The FBI has observed an increase in attacks targeting healthcare payment processors in an effort to divert significant amounts of money to accounts controlled by the attacker.
As part of such attacks, threat actors rely on publicly-available personally identifiable information (PII) and social engineering to impersonate victims and access payment information, healthcare portals, and more.
“Recent reporting indicates cyber criminals will continue targeting healthcare payment processors through a variety of techniques, such as phishing campaigns and social engineering, to spoof support centers and obtain user access,” the FBI warns.
According to the agency, cybercriminals are compromising credentials of healthcare payment processors and using them to divert payments to bank accounts they control.
In one incident in February 2022, attackers redirected $3.1 million from a victim’s payments after using compromised credentials to change direct deposit banking information to an account they controlled.
The same month, the same method was used in another attack to steal approximately $700,000.
In April 2022, a threat actor posing as an employee of a healthcare company that has over 175 medical providers changed Automated Clearing House (ACH) instructions at a payment processing vendor, which resulted in roughly $840,000 being diverted to the cybercriminal.
According to the FBI, between June 2018 and January 2019, at least 65 healthcare payment processors in the US were targeted by cybercriminals who replaced customer banking and contact information with the details of accounts controlled by the attackers. One of the victims reported a loss of $1.5 million.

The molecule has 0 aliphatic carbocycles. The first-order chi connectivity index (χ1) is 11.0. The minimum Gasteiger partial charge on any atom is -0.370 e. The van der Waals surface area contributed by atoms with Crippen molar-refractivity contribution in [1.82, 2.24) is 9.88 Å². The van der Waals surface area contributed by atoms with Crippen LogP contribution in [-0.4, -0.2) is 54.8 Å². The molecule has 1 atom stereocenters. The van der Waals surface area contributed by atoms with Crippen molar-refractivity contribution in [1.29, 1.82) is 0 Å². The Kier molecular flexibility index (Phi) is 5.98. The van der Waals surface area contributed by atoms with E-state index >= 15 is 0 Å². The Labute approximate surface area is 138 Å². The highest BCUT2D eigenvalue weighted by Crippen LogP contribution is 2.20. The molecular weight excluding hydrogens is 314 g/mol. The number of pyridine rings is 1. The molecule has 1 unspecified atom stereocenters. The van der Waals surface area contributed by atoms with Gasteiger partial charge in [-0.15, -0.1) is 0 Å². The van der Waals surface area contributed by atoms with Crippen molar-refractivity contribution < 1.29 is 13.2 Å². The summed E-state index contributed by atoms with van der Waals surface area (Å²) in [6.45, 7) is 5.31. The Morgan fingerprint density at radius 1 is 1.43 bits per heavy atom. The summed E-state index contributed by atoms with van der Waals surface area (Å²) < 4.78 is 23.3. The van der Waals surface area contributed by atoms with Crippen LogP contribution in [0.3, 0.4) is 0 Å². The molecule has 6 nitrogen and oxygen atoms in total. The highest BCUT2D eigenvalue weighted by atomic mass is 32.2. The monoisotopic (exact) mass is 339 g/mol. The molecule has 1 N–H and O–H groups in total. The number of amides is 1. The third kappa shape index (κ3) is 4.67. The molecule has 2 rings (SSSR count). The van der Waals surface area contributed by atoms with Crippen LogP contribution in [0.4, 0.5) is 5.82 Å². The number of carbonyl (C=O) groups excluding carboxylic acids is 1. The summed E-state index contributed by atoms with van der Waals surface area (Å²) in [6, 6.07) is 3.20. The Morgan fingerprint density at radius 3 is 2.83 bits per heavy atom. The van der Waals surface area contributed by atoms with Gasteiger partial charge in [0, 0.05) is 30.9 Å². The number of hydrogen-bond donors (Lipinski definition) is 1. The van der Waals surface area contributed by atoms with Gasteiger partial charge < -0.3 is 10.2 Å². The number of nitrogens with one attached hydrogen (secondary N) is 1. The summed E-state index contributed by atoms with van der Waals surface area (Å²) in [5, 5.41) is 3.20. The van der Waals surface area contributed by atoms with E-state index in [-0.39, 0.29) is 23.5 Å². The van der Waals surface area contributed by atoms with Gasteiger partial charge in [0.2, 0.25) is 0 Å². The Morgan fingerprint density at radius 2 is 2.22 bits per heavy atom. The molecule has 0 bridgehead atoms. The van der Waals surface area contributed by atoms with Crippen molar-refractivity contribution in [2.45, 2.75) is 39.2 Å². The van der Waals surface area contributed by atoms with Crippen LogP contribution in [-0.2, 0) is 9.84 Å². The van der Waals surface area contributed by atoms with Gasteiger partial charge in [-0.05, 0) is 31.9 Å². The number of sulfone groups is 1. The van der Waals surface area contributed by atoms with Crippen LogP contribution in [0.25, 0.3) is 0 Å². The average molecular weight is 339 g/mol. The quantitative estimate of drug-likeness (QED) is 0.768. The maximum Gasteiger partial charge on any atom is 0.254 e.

“The cybercriminals used a combination of publicly available PII and phishing schemes to gain access to customer accounts. Entities involved in processing and distributing healthcare payments through processors remain vulnerable to exploitation via this method,” the FBI notes.
Organizations should be suspicious of phishing emails targeting healthcare payment processors, social engineering attempts to gain access to payment portals and internal files, sudden changes to email exchange server configurations, requests for changing passwords and 2FA phone numbers, and failed password recovery attempts locking employees out of payment processor accounts.
The FBI recommends that organizations use security software that is well maintained, conduct regular network security assessments, train employees to identify phishing, use multi-factor authentication for all accounts, implement an incident response plan, patch vulnerabilities in third-party solutions, and implement mandatory passphrase changes for potentially compromised accounts.
Ionut Arghire is an international correspondent for SecurityWeek. Previous Columns by Ionut Arghire:Tags: